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Notice of Availability of the Final Comprehensive Conservation Plan for Bon Secour National Wildlife Refuge in Baldwin and Mobile Counties, AL

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Fish and Wildlife Service, Interior.


Notice of availability.


The Fish and Wildlife Service announces that a Final Comprehensive Conservation Plan for Bon Secour National Wildlife Refuge is available for distribution. The plan was prepared pursuant to the National Wildlife Refuge System Improvement Act of 1997, and in accordance with the National Environmental Policy Act of 1969, and describes how the refuge will be managed for the next 15 years. The compatibility determinations for wildlife observation, photography, and hiking; swimming and beach use; recreational fishing; environmental education and interpretation; and scientific research are also available within the plan.


A copy of the plan may be obtained by writing to Robert Cail, Refuge Manager, Bon Secour National Wildlife Refuge, 12295 State Highway 180, Gulf Shores, Alabama 36542; or by calling 251/540-7720; fax 251/540-7301. The plan may also be accessed and downloaded from the Service's Web site​planning/​.

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Bon Secour National Wildlife Refuge is located on the Gulf coast of Alabama, 8 miles west of the city of Gulf Shores in Baldwin and Mobile Counties. The planning study area was divided into five separate management units along the Fort Morgan Peninsula and Little Dauphin Island. Although the refuge was established in 1980, to date, only 6,978 acres have been acquired within the 12,570-acre acquisition boundary, including the 575 acres leased from the State of Alabama. The Service has management jurisdiction along the shoreline above mean high tide, except on Little Dauphin Island, which contains 560 acres of submerged bottoms. The potential wildlife habitat values of beach/dune, maritime forest, and estuarine habitat provided the impetus to purchase the properties.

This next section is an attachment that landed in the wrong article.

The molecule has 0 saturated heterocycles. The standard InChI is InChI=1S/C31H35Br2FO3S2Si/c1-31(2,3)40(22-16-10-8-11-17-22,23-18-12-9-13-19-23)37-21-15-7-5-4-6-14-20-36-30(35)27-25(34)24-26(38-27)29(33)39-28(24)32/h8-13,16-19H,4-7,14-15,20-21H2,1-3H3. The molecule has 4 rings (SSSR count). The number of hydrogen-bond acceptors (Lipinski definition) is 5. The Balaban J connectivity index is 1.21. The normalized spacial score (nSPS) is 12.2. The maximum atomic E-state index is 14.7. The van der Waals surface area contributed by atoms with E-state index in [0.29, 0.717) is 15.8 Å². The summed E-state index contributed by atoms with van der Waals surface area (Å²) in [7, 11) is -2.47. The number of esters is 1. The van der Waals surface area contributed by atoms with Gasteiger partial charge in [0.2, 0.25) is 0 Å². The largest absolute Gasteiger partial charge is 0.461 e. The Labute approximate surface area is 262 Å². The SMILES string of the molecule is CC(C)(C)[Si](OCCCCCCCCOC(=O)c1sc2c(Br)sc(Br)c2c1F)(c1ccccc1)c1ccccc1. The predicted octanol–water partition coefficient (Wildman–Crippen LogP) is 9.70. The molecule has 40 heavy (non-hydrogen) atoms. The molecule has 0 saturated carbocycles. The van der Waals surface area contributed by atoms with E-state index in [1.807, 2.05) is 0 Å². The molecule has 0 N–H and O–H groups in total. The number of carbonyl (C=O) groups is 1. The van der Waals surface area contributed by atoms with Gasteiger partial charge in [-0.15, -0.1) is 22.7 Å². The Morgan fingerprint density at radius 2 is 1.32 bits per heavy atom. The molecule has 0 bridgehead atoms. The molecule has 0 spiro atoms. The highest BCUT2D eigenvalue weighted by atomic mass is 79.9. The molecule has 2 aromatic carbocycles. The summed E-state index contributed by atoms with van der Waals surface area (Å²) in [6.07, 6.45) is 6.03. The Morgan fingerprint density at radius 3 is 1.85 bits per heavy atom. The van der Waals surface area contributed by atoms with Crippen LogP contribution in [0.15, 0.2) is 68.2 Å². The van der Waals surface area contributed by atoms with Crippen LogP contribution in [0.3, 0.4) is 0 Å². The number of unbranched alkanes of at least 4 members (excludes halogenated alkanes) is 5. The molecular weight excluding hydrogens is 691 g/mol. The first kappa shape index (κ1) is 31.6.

Management efforts since 1985 have emphasize acquiring land, securing staff to operate the refuge, and initiating conservation programs that benefit endangered wildlife species. However, Service acquisition of key properties, such as inholdings and beach/dune habitat, may not be realized within the 15-year planning period due to budget constraints and landowner preferences. The five units within the acquisition boundary have a significant “edge,” which contributes to the predation of birds, sea turtles, and beach mice. Edge effect is the tendency of a transitional zone between communities to contain a greater variety of species and more dense populations of species than any surrounding communities.

Implementing the comprehensive conservation plan will enable the refuge to fulfill its critical role in the conservation and management of fish and wildlife resources along coastal Alabama, and to provide quality environmental education and wildlife-dependent recreation opportunities for refuge visitors. The Service analyzed four alternatives for managing the refuge and selected Alternative D to guide management direction over the next 15 years.